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Understanding Alimony in California

Oct 29, 2021 | Family

In 2019, there were 746,971 divorces in the United States, according to the CDC/NCHS National Vital Statistics System. Throughout the country, many marriages end, and spouses must learn to navigate life after divorce, which includes learning how to live in a new financial situation.

Our team at Equal Justice Law Group, Inc. can help you understand your rights when it comes to alimony. We’ve worked for over two decades to provide legal support for more than 7,000 clients. We’re dedicated to finding out how to best apply the law to your specific situation. Our team is happy to provide expert legal guidance to clients in Sacramento, California, and the surrounding communities of Jackson, El Dorado Hills, and Placerville.

Alimony in California

Alimony, which is known as spousal support in the California courts, is payment from one spouse to another once the couple separates and plans to divorce, and sometimes, after the divorce is finalized.

Types of Alimony

In California, there are four different types of alimony: temporary, permanent, rehabilitative, and reimbursement.


When one spouse has a higher income than the other, typically that spouse will be required to make alimony payments to the spouse who earns less during the divorce proceedings. However, temporary alimony ends once a permanent alimony award is set.


After the divorce is finalized, permanent alimony may be ordered to help the supported spouse after the divorce. However, permanent alimony is rare. It’s usually reserved for situations where the spouses were married for more than 10 years and one spouse can’t enter the workforce due to advanced age or illness.


Rehabilitative alimony is a temporary type of spousal support. The goal is that the spouse who was the lower-earner during the marriage will use the time during which they receive rehabilitative alimony to gain valuable job skills or education. This will allow him or her to enter the workforce, and ultimately, to support himself or herself.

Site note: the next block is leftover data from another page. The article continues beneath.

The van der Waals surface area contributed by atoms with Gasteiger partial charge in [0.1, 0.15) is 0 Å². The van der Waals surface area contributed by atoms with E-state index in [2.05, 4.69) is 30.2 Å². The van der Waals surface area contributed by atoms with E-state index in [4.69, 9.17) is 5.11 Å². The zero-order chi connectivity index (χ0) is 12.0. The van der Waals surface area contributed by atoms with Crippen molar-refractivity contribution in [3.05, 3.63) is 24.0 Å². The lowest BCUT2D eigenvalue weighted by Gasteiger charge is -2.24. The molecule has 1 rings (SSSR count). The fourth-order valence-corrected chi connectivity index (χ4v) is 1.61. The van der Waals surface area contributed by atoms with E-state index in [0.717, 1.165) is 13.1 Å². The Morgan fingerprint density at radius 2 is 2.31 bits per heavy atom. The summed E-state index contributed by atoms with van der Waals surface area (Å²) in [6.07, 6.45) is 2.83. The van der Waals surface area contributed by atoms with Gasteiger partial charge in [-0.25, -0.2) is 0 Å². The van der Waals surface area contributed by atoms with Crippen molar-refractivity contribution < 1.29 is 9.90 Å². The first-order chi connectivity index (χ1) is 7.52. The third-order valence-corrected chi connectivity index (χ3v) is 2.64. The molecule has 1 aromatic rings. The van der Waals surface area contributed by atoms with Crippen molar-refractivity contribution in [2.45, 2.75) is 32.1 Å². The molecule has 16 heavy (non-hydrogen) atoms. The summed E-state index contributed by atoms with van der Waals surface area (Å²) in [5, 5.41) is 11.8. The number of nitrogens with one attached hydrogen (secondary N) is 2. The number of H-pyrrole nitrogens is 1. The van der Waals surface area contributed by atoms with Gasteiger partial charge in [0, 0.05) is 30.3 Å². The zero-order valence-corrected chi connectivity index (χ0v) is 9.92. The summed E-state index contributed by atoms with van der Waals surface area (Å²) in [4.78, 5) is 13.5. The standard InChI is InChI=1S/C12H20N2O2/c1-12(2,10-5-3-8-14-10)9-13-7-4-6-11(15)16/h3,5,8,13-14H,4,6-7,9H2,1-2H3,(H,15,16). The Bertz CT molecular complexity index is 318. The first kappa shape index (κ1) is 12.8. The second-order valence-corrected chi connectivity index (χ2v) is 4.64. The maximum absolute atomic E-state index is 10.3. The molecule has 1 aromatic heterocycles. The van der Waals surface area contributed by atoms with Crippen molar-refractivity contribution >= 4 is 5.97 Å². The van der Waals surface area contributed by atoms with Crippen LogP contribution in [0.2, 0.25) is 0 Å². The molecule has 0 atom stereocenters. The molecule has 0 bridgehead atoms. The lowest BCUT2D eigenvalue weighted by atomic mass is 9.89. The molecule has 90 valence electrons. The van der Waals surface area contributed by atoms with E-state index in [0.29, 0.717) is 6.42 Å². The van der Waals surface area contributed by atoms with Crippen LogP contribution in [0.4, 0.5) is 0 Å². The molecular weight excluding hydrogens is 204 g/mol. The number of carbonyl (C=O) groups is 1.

In some marriages, one spouse financially supports the other spouse while they pursue education or career advancement training. In California, the spouse who provided the financial support is able to sue for reimbursement alimony for the support they provided during that time in the case of a divorce.

Factors Considered

Many factors are taken into consideration when determining alimony. Some of those factors include:

  • The age of each spouse
  • The health of each spouse
  • How much each spouse is able to earn
  • How long the marriage lasted
  • The ability of each spouse to pay spousal support
  • How much one spouse supported the other while they pursued education or certification
  • Each spouse’s needs according to the standard of living enjoyed during the marriage
  • How long it will take the lower-earning spouse to become self-supporting

These are only a few of the many factors the court takes into consideration when determining alimony.

Modifications to Existing Agreements

In almost all cases, it is possible to change or even end an alimony agreement. The exception is if the original spousal support arrangement stated the agreement was “non-modifiable.” However, in most situations, spouses are able to modify their agreement.

You can either work out the agreement with your spouse and send it to court in a written contract or, if you and your spouse can’t agree, then you’ll have to go to court. The person who wants to change the spousal support agreement must show a significant change of circumstances in order to prove that there’s a need to change the arrangement. Typically, a significant change of circumstances involves the loss of a job or another major life change.

Tax Ramifications

The tax ramifications of alimony depend on when the divorce happened and differ for federal versus state taxes. If the divorce was finalized before December 31st, 2018, then the spouse who pays the alimony can list it as a tax deduction on their federal taxes. The spouse who receives the alimony must report it as income.

For more recent divorces, the tax deduction has been eliminated and alimony is also no longer considered income for the recipient – for federal taxes only.

In California, the spouse who pays alimony can still claim it as a deduction on their state taxes. The spouse receiving the alimony must list it as income on their state taxes.

How Legal Counsel Can Help

No matter what your financial situation is, a family law attorney can help you determine how to navigate the alimony process during your divorce. It’s important to have a thorough understanding of your financial situation as you approach the process and during the conversations with your spouse.

Alimony Attorney in Sacramento, California

Divorce challenges both spouses in different ways, and settling finances is often one of the most difficult parts of the divorce process. Our team at Equal Justice Law Group, Inc. will be by your side and leverage our expertise to help make the process smoother. We’re proud to serve clients in Sacramento, Jackson, El Dorado Hills, and Placerville, California. Contact us today to schedule your Consultation and to learn more about how alimony works in California.

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